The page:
Ron could tell that his drop-off point was approaching, so he started gathering his belongings furtively, trying to avoid comments from his already tired driver. He decided that any distraction to him in a large busy city could spell disaster. Don however, was fine. The man lived an easy and successful business life in Coledge. If he wanted, he could drive a few miles home after dropping off his passenger and take the rest of the day off napping.
"Well, here's your stop, bud."
"Thank you, very much, Don. What's my fare?"
"Well, lemme see- oh. That's too much, stupid meter," Don muttered, banging the fare meter on the cab's dashboard. "Tell ya what. I like you. You're a funny kid. I'll take off like half of what this-here contraption claims ya owe me. Sound fair?"
"Wha-I, uh but
"Nah, na I insist. Just $75, how's that? I'm too tired to count that $133.56 or whatever that thing says, anyway. 'Sides, you were fun comp'ny!"
"Wow. Thank you very much!" Ron was overwhelmed by the sights and sounds of the city, and also by the sudden generosity. He felt very timid leaving the cab, for leaving the first Coledgian hospitality he had ever seen, and felt somewhat rude for not trying to pay the man more. He once again collected his belongings and, making sure he had not left anything, shut the cab door. He was about to walk off, when Don opened the front passenger window and called at him.
"Oh, Ron, one more thing: another piece of advice before you go off- never take my advice, ok?" Smiling and laughing like a toddler, he rolled up the window and drove off, leaving Ron in a dazed state of utter confusion. Ron tried to shrug it off, but as the car drove off, he blinked and stared through the dark tint of the rear window. It could have been his morning grogginess messing with him, but as he squinted he faintly made out the outline of a small, scruffy, rusty-red dog with the largest eyes and tail he'd ever seen on a dog. It was hidden by the shadow of Don's seat, sitting and staring out the right-side window towards Ron.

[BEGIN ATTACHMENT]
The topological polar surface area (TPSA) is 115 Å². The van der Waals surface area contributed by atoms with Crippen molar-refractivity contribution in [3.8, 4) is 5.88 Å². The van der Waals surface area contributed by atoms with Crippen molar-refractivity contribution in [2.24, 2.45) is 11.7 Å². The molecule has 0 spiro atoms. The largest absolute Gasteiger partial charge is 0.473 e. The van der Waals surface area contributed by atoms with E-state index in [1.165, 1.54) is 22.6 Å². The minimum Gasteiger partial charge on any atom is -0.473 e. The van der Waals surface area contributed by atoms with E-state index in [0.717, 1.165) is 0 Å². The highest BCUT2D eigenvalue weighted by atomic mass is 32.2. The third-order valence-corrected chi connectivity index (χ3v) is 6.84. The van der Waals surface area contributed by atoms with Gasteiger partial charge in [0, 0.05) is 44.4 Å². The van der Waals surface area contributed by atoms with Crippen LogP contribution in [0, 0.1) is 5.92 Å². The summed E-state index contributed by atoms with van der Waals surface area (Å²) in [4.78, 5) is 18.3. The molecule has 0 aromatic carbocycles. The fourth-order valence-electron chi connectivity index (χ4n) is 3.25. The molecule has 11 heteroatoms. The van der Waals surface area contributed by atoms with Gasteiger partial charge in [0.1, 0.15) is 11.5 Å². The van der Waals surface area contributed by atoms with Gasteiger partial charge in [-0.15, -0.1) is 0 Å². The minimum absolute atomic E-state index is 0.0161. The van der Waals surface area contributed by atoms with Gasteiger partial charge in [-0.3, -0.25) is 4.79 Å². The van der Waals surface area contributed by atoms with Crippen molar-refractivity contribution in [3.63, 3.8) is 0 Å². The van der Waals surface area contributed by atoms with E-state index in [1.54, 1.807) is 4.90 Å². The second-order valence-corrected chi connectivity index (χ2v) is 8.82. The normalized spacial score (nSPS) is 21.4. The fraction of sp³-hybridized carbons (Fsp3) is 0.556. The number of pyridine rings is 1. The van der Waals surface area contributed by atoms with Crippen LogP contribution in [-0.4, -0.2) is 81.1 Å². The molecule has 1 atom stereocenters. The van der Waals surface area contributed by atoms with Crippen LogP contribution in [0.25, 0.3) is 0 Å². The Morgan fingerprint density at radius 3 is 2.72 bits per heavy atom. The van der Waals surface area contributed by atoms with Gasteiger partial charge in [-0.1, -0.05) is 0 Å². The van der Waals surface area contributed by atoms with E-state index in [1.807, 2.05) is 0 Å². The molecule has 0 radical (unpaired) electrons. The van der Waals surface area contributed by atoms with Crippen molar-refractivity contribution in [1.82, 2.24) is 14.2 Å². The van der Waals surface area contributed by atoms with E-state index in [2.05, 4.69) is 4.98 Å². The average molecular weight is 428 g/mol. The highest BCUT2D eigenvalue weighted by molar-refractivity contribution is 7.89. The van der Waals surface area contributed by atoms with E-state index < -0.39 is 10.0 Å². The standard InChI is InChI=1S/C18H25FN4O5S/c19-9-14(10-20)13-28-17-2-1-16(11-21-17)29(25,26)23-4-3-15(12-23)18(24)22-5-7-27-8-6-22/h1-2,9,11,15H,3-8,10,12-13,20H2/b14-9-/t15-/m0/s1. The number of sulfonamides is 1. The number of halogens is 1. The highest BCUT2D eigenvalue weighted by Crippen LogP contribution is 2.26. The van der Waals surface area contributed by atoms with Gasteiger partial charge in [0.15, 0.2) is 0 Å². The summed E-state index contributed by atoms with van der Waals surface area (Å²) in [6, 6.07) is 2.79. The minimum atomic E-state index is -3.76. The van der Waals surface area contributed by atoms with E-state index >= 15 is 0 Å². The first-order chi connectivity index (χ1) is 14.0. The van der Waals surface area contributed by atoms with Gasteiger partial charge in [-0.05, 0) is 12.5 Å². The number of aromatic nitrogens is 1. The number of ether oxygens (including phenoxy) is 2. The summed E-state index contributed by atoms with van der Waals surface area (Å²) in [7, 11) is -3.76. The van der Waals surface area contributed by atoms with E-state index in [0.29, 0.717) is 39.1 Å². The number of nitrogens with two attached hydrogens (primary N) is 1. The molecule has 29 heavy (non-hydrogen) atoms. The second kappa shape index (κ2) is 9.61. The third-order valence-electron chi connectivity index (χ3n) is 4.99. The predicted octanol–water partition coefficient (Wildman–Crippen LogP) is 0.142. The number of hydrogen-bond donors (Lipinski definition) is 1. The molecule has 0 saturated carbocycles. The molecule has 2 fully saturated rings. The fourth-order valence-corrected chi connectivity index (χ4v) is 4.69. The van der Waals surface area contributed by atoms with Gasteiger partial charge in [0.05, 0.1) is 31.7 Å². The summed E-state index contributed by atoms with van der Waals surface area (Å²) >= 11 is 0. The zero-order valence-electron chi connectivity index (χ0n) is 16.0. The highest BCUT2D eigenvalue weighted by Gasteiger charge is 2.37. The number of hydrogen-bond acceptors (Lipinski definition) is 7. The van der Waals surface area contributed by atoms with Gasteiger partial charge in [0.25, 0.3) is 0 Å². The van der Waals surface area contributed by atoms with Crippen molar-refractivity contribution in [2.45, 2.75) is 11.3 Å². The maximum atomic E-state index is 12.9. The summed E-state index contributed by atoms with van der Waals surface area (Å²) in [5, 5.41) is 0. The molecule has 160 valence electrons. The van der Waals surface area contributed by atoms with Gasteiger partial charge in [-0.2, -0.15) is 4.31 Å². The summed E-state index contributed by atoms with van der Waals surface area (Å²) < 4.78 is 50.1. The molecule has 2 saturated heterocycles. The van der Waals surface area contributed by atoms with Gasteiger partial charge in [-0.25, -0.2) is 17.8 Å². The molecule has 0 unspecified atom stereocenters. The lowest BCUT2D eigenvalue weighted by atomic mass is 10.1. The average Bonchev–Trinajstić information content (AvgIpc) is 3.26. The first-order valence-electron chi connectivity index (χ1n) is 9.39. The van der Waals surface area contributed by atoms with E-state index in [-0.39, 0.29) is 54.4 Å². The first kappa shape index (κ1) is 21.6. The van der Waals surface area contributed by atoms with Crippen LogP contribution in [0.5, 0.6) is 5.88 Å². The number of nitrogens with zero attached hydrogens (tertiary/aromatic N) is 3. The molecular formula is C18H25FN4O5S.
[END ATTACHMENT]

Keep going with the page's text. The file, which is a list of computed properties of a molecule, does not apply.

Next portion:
Ron was more than startled. He tried to recall if he had seen the extra passenger in the cab at any point in the trip. As the car disappeared from view, Ron was left motionless and dumbfounded. He slowly tried to shake the whole thing off, composed himself, and collected the belongings he had dropped during the encounter.
Funny, I don't ever recall having seen that thing before. As he thought this, curiously enough, he thought of Julia. He missed her already, and wished she could be there with him. He knew she'd love the sights just as much as he did.
He soon put the whole morning's excitement aside and thought about what Don said. He never had planned on actually taking the advice that Don had given him earlier. As a matter of fact, he didn't even remember exactly what he said, but now that the topic was in his mind, it stayed in there the rest of the day. His first priority needed to be finding his hotel.